Input Data Sets
Data to be analyzed by PROC CATMOD must be
in a SAS data set containing one of the following:
 raw data values (variable values for every subject)
 frequency counts and the corresponding variable values
 response function values and their covariance matrix
If you specify a WEIGHT statement, then PROC CATMOD uses the
values of the WEIGHT variable as the frequency counts.
If the READ function is specified in the RESPONSE statement,
then the procedure expects the input data set to contain the values
of response functions and their covariance matrix.
Otherwise, PROC CATMOD assumes that the SAS
data set contains raw data values.
Raw Data Values
If you use raw data, PROC CATMOD first counts the number of
observations having each combination of values for all
variables specified in the MODEL or POPULATION statements.
For example, suppose the variables A and B
each take on the values 1 and 2, and their
frequencies can be represented as follows.
The SAS data set Raw containing the raw data might be as follows.
Observation

A

B

1  1  1 
2  1  1 
3  1  2 
4  1  2 
5  1  2 
6  2  1 
7  2  2 
And the statements for PROC CATMOD would be
proc catmod data=Raw;
model A=B;
run;
For discussions of how to handle structural and random zeros
with raw data as input data, see the "Zero Frequencies" section and
Example 22.5.
Frequency Counts
If your data set contains frequency counts,
then use the WEIGHT statement in PROC CATMOD to
specify the variable containing the frequencies.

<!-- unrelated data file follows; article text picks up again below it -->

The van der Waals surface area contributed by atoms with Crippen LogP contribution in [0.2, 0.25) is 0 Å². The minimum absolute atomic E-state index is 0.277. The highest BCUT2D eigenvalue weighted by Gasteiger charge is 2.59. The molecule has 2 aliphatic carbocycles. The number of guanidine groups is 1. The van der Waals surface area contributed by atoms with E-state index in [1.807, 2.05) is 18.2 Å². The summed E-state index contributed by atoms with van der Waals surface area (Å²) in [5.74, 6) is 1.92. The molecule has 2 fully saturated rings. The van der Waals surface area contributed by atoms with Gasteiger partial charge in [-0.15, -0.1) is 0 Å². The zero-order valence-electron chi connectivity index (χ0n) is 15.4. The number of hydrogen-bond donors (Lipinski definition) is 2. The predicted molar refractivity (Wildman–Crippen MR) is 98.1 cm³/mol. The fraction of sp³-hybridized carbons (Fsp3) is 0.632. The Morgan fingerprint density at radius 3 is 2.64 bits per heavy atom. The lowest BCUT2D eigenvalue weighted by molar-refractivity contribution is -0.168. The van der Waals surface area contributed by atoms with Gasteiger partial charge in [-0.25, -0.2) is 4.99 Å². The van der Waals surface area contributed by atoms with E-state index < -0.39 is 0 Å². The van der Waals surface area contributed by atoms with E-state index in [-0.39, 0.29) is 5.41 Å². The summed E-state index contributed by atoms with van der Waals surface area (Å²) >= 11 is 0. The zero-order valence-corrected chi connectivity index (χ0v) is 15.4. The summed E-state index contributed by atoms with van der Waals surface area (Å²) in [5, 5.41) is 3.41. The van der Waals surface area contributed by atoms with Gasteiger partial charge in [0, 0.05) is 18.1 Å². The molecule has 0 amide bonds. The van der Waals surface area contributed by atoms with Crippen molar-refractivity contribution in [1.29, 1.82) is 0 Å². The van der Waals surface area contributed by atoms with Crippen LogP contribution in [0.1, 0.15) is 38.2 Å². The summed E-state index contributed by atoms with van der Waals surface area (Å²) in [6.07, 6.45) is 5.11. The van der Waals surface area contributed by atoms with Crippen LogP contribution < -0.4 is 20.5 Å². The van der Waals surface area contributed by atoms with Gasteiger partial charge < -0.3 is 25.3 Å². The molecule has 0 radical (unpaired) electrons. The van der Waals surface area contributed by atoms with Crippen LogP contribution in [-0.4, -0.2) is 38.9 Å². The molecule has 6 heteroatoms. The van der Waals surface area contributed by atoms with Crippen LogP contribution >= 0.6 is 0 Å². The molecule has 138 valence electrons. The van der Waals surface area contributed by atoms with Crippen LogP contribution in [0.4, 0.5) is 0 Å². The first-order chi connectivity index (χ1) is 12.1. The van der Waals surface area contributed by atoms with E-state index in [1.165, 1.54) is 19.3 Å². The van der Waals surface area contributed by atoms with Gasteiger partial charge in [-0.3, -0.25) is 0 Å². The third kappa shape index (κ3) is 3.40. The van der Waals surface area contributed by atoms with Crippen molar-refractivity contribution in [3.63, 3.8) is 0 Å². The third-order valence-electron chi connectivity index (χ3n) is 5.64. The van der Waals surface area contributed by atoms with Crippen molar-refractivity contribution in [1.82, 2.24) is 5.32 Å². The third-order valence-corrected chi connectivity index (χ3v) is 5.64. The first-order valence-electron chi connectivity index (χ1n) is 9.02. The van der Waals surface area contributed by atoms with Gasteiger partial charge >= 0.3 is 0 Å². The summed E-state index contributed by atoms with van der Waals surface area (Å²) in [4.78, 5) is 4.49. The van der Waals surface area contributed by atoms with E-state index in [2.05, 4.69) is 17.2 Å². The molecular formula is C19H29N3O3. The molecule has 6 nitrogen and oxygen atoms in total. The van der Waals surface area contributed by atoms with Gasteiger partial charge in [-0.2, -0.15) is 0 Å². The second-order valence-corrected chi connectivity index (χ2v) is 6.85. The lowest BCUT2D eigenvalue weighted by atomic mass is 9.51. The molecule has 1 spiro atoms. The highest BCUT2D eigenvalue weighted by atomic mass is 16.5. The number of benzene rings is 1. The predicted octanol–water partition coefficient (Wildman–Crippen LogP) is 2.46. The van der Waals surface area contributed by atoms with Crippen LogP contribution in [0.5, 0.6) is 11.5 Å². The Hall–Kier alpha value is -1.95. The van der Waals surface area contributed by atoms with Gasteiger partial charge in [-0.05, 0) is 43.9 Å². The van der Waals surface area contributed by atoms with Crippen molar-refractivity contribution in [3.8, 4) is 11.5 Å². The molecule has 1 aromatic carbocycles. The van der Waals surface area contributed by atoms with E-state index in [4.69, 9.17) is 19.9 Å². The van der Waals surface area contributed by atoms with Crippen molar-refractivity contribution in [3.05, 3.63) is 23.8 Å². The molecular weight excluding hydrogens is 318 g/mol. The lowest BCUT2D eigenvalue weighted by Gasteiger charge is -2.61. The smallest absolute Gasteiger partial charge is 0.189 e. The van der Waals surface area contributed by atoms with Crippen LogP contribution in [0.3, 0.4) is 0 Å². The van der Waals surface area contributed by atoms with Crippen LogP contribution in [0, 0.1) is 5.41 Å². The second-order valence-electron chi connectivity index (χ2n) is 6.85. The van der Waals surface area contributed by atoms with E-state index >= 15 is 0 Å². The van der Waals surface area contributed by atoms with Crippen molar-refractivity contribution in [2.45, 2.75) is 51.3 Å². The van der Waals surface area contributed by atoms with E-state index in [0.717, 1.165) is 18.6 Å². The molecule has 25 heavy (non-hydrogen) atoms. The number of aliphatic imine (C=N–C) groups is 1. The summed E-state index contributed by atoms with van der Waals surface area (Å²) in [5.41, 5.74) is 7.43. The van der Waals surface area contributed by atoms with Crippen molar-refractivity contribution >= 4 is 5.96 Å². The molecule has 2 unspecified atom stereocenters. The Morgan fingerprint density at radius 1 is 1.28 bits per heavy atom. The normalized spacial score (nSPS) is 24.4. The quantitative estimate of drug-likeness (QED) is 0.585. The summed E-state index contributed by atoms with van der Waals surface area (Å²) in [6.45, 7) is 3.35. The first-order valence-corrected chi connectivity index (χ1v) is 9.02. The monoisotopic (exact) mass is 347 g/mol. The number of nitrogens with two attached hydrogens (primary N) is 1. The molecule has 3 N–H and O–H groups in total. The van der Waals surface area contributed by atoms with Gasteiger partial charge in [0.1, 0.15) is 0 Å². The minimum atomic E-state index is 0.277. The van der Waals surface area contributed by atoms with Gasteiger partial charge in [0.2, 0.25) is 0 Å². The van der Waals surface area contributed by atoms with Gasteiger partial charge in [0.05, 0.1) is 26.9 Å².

For example, you could create the Summary data set as follows.
data Summary;
input A B Count;
datalines;
1 1 2
1 2 3
2 1 1
2 2 1
;
In this case, the corresponding statements would be
proc catmod data=Summary;
weight Count;
model A=B;
run;
The data set Summary can also be created from data set
Raw by using the FREQ procedure:
proc freq data=Raw;
tables A*B / out=Summary;
run;
If you want to read in the response functions and their
covariance matrix, rather than have PROC CATMOD compute
them, create a TYPE=EST data set. In addition to having one
variable name for each function, the data set should have
two additional variables: _TYPE_ and _NAME_,
both character variables of length 8. The variable
_TYPE_ should have the value 'PARMS' when the observation
contains the response functions; it should have the value
'COV' when the observation contains elements of the
covariance matrix of the response functions. The variable
_NAME_ is used only when _TYPE_=COV, in
which case it should contain the name of the variable that
has its covariance elements stored in that observation. In
the following data set, for example, the covariance between
the second and fourth response functions is 0.000102.
data direct(type=est);
input b1b4 _type_ $ _name_ $8.;
datalines;
0.590463 0.384720 0.273269 0.136458 PARMS .
0.001690 0.000911 0.000474 0.000432 COV B1
0.000911 0.001823 0.000031 0.000102 COV B2
0.000474 0.000031 0.001056 0.000477 COV B3
0.000432 0.000102 0.000477 0.000396 COV B4
;
In order to tell PROC CATMOD that the input data set contains
the values of response functions and their covariance matrix,
 specify the READ function in the RESPONSE statement
 specify _F_ as the dependent variable
in the MODEL statement
For example,
suppose the response functions correspond to four
populations that represent the crossclassification
of two age groups by two race groups.
You can use the FACTORS statement to identify
these two factors and to name the effects in the model.
The statements required to fit a
maineffects model to these data are
proc catmod data=direct;
response read b1b4;
model _f_=_response_;
factors age 2, race 2 / _response_=age race;
run;
Copyright © 1999 by SAS Institute Inc., Cary, NC, USA. All rights reserved.